More than 1,000 Beaufort County students have asked to move from one school to another, district officials say.
Friday was the last day for families to submit requests to the Beaufort County School District to allow students to move to schools outside their attendance zones. Student services chief Cynthia Hayes said her office has just started to process the requests, and it likely will be about another month before students find out if their requests are granted.
Transfers to other schools for specific academic programs were re-opened after being closed for the 2011-12 school year over concerns that families were "cherry-picking" which schools their children attended.
The Beaufort County Board of Education voted in January to re-open transfers to special programs, which include arts-infused or science- and math-focused curriculum. The transfers are open through 2015 in an effort to boost student population at seven under-enrolled schools. Superintendent Valerie Truesdale has said the goal is to bring enrollment to about 75 to 89 percent of each building's capacity.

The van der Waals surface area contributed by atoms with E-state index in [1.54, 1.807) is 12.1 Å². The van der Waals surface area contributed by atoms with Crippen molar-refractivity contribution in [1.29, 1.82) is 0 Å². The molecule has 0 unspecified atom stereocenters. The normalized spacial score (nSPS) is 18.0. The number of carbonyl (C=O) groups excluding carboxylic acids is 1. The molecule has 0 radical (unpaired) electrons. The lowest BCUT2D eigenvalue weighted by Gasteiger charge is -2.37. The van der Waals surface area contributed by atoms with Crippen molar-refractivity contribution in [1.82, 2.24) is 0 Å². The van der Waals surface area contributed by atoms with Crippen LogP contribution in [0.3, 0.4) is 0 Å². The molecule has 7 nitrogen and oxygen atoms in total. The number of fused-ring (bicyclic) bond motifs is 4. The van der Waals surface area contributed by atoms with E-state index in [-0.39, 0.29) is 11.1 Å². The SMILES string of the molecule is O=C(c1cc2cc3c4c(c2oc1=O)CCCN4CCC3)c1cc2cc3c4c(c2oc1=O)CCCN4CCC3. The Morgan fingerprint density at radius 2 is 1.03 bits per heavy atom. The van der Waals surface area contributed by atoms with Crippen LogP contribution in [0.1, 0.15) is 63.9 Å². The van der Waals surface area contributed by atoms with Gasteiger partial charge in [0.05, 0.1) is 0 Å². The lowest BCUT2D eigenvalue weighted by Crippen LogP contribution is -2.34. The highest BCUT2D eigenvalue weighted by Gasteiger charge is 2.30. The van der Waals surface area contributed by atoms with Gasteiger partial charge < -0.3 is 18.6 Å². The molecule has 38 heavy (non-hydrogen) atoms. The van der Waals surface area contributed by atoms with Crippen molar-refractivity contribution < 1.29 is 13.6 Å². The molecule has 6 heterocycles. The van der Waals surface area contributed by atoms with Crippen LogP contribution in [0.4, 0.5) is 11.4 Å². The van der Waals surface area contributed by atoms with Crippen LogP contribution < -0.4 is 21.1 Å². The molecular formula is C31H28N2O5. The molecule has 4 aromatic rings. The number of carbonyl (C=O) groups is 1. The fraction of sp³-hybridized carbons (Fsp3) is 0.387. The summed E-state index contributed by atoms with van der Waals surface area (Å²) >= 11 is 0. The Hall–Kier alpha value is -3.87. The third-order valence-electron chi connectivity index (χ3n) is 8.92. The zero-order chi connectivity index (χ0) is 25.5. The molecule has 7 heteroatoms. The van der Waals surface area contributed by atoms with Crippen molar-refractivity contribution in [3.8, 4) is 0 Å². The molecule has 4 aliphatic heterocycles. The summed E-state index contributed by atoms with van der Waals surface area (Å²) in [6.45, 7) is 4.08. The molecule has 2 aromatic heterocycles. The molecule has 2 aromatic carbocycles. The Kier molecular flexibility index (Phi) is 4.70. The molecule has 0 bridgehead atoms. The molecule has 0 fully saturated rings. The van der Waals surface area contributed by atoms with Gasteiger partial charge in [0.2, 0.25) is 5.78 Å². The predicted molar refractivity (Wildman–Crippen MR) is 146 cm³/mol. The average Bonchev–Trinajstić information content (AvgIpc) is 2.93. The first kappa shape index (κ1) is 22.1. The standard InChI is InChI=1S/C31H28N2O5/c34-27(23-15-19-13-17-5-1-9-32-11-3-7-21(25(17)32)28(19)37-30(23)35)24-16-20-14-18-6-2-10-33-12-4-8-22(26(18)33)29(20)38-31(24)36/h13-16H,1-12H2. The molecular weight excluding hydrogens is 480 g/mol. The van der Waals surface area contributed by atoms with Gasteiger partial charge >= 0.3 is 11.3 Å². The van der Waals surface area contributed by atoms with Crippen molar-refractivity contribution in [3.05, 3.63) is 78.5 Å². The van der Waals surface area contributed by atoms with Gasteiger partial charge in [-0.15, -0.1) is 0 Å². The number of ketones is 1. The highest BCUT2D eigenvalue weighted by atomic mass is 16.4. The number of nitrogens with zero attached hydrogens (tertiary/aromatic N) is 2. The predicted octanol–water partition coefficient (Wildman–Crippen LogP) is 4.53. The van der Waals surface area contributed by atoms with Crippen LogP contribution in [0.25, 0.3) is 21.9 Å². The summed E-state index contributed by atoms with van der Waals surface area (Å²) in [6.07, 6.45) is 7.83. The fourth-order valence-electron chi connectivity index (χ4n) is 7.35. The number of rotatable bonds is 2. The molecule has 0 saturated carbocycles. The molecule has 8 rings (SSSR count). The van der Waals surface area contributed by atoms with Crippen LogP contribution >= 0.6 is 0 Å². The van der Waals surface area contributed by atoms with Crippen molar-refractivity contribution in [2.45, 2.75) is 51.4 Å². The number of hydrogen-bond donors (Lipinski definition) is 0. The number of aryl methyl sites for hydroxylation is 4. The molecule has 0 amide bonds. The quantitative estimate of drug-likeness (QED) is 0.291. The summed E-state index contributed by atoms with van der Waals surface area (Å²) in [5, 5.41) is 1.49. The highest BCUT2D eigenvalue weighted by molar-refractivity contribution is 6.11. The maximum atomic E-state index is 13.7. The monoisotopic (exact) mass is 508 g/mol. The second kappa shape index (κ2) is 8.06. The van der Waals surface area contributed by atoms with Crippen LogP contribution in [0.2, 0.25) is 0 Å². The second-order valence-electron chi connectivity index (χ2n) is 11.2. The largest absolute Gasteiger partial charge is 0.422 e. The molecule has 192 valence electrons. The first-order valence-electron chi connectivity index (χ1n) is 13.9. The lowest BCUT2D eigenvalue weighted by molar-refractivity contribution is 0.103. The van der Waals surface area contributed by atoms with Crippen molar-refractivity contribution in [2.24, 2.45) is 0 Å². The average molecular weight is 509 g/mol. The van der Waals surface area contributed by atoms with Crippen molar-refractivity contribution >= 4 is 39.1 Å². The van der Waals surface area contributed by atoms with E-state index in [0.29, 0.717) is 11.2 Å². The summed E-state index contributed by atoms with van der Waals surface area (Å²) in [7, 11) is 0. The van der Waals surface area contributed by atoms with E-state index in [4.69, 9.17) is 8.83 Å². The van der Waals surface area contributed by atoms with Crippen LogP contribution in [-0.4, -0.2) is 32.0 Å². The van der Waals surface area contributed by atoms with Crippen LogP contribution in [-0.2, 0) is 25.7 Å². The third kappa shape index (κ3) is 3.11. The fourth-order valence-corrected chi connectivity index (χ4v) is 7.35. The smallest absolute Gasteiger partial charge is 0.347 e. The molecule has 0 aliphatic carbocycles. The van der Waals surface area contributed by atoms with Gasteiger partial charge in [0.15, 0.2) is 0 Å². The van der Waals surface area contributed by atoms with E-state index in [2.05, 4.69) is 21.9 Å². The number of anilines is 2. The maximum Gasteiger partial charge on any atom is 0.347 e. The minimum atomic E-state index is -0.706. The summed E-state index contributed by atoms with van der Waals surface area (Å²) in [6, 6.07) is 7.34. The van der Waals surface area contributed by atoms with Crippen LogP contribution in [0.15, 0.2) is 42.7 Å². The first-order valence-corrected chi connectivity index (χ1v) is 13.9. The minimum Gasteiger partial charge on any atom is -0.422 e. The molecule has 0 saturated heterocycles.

Transfers are allowed for other reasons, such as a student's health. Transfers also are allowed if the student is of a race that is in the majority at their current school but a minority in the school to which they seek a transfer.
Hayes said the district has received at least 1,000 requests this year, and expects more to trickle in through the mail or from front offices at schools.
That number is in line with years past, she said. She estimated that 1,200 or 1,300 requests were received for the 2011-12 school year, when transfers for special academic programs weren't allowed.
The district received about 1,500 for the 2010-11 school year. More than 500 of those were for special academic programs.
Students who have transferred schools in the past have to re-apply every year, she said. Since the applications haven't been processed yet, it's hard to say if there were any schools or programs that were more popular than others, she said.
A new military science program at Robert Smalls Middle School has generated some interest, school district spokesman Jim Foster said. Parents began calling for more information about the program before it was even approved in March, he said.
Hayes said the transfers would be fulfilled on a first-come, first-serve basis, except for magnet programs that have academic and behavioral requirements, along with student and parent interviews.
- Beaufort County school board OK's transfers to special programs at seven schools; Jan. 6, 2012
- AMES programs aim to challenge across genders, race; Jan. 30, 2012
- Montessori program at Beaufort Elementary to double in size next year; Feb. 6, 2012
- Military science program planned for Robert Smalls Middle; March 12, 2012